Faith Versus Intellect

1 Corinthians 1:18-25

In Paul’s day, unbelievers rejected the gospel of Jesus Christ as foolishness and tried to approach God purely through their intellect. Today many people still propose views of God and salvation that are contrary to what Scripture teaches. Their ideas sometimes sound so reasonable that they lead many astray. According to human logic, the man with the highest education, the most degrees, and the greatest intelligence should have the wisest plan to reach God. But, as the apostle explained, the “wisdom” of mankind is folly.

The Lord promised to destroy the false wisdom of the world (Isa. 29:14; 1 Cor. 1:19), and for good reason: Human wisdom is used to glorify man. Those who dismiss faith in favor of a strictly intellectual approach to God attempt to gain His approval by means of reasoning, rationalizing, or working. For instance, every religion other than Christianity has a plan or ritual by which one supposedly gains acceptance with that belief system’s god. Such plans all boil down to this: “If I do better, I will be better. If I am better, then I will be more acceptable to my god.” A person does the work and thereby earns the glory for being a good member of his or her religion. The end result of all that work, however, is death—eternal separation from the one true God.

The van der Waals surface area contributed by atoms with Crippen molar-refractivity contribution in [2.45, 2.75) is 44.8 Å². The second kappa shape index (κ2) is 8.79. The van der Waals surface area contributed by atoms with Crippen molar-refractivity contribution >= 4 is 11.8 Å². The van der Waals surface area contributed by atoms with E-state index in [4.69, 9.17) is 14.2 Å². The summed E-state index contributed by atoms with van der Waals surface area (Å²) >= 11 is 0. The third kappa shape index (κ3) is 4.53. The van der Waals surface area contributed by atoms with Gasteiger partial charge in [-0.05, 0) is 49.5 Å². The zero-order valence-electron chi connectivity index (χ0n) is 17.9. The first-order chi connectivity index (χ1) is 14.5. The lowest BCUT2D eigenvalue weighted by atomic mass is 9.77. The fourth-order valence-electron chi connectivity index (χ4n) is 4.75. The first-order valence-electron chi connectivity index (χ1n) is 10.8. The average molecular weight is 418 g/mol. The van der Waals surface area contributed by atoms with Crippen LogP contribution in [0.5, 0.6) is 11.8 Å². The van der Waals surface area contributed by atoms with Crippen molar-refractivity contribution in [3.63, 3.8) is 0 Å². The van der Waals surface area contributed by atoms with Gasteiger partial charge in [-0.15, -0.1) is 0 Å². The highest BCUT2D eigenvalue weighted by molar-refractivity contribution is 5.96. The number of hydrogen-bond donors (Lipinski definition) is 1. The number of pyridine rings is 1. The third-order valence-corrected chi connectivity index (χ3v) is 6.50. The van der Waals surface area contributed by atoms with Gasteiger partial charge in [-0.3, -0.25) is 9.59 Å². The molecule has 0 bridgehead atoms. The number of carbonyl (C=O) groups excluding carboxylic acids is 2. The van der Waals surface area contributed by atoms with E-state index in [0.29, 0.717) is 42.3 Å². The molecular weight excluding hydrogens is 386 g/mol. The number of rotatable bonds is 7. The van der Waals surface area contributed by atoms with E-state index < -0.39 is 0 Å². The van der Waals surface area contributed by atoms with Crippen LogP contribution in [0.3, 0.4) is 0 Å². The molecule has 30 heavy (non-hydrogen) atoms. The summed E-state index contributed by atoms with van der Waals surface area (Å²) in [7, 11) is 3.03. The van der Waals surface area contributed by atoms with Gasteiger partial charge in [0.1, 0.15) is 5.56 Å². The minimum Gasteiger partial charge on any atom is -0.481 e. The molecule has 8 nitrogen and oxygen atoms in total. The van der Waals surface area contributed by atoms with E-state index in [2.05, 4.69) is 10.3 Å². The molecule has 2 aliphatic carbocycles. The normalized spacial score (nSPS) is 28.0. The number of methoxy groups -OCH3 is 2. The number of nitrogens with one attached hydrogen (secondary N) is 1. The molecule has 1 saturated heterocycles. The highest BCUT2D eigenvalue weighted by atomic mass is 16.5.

Christianity, on the other hand, glorifies God and His work. We are considered faithful believers when we trust in Him alone and believe that Jesus gave His life so we could be free from the chains of sin. Only He has made a way for believers to be reconciled to the Father and righteous in His eyes.

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